Story at a glance
- The rise of online misinformation has prompted several social media companies and online platforms to reassess their algorithms.
- According to a new poll conducted by MediaWise and YouGov, a large proportion of Americans report seeing misinformation each day.
- The researchers assessed individuals’ attitudes and behaviors regarding the false information and compared findings between generations.
As social media platforms and search engines double down on fighting misinformation ahead of the 2022 midterm elections, new survey results from MediaWise, the Poynter Institute’s digital media literacy initiative, show 47 percent of Americans see false or misleading information every day.
The global survey tracked different perceptions and behaviors among Gen Z, Baby Boomers and other generations across the United States, Brazil, The United Kingdom, Germany, Nigeria, India and Japan. A total of 8,585 respondents were included in the study, which took place between June and July 2022.
Of the 1,269 individuals surveyed in the United States, the majority were Millennials (ages 26-41), followed by Generation X (ages 42 to 57), and Baby Boomers (ages 58 to 67).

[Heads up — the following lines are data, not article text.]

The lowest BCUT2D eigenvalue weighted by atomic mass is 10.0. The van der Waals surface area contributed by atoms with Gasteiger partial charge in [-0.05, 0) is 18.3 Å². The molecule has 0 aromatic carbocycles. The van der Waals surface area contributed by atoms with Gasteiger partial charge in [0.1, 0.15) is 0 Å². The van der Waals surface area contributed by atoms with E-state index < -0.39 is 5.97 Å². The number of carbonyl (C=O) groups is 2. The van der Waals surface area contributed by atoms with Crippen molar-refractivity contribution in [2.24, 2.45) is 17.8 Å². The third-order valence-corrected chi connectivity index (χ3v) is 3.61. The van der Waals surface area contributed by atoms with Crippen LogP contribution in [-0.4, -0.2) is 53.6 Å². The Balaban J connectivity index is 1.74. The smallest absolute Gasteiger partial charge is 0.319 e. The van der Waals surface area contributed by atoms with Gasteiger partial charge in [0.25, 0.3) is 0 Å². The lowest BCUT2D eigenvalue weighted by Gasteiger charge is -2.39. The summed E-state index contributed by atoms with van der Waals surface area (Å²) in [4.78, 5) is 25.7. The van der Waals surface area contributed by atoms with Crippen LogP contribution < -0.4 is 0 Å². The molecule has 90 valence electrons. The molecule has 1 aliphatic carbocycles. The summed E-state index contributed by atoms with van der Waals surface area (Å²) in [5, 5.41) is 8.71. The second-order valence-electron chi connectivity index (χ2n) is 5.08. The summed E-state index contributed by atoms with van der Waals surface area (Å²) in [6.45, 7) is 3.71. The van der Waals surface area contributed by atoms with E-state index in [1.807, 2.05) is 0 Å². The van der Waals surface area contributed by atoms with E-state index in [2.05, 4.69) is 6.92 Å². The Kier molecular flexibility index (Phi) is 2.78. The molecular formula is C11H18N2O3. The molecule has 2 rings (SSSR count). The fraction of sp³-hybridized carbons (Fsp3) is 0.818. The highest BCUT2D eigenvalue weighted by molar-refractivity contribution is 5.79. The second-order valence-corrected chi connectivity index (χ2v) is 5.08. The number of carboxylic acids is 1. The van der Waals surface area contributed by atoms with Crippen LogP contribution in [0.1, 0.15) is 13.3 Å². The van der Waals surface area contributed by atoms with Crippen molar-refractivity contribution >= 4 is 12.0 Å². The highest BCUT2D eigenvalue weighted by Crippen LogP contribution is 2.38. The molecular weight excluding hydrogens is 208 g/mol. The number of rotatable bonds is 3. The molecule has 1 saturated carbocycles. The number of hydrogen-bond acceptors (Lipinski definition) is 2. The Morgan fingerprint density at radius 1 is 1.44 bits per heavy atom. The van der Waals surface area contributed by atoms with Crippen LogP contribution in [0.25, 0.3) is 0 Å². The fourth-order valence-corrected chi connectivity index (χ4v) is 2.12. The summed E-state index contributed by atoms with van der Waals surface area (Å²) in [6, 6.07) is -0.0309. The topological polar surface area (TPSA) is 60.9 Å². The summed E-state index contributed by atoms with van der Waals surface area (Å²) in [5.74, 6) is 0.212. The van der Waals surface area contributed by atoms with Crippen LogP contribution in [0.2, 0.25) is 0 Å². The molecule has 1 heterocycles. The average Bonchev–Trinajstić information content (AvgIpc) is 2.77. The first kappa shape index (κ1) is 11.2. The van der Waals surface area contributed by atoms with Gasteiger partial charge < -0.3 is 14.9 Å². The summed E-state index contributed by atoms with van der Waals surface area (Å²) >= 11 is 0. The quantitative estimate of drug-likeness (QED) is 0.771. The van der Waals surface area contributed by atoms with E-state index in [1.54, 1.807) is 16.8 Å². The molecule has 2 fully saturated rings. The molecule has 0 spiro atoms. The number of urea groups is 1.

Overall, Gen Z (ages 18 to 2), Millennials and Gen X felt the most confident in their abilities to verify a post, image or video, while over half of those under age 26 are concerned their family members are exposed to misinformation.
However, the largest proportion of U.S. respondents (36 percent) said they’re only “somewhat confident” in their abilities to detect false or misleading information.
“The majority of respondents from each generation placed high value on two key factors when deciding if online information is true or false: the source and the facts,” said Alex Mahadevan, director of MediaWise, in a statement.
He continued, “I was pleasantly surprised to see one-third of those surveyed said they always or most of the time correct someone they know when that person shares misinformation. These are important conversations, because false or misleading information — especially in the form of scams or health advice — can really harm older adults.”
Individuals also reported checking the date of the post and using a search engine to do further research when determining a post’s veracity.
In the United States, just 30 percent of Gen Z and 43 percent of Millennials reported seeing false or misleading information each day, compared with 54 percent of older generations.
Gen Z and Millennials were also more likely to engage in lateral reading, or opening multiple tabs and performing multiple searches, when using a search engine to verify information compared with older individuals.
Younger individuals tended to be more concerned about the impact of false or misleading information on young people’s education and public health than their older counterparts.
The majority of U.S. individuals surveyed in each generation were white and had a high school education and the report was funded in part by Google.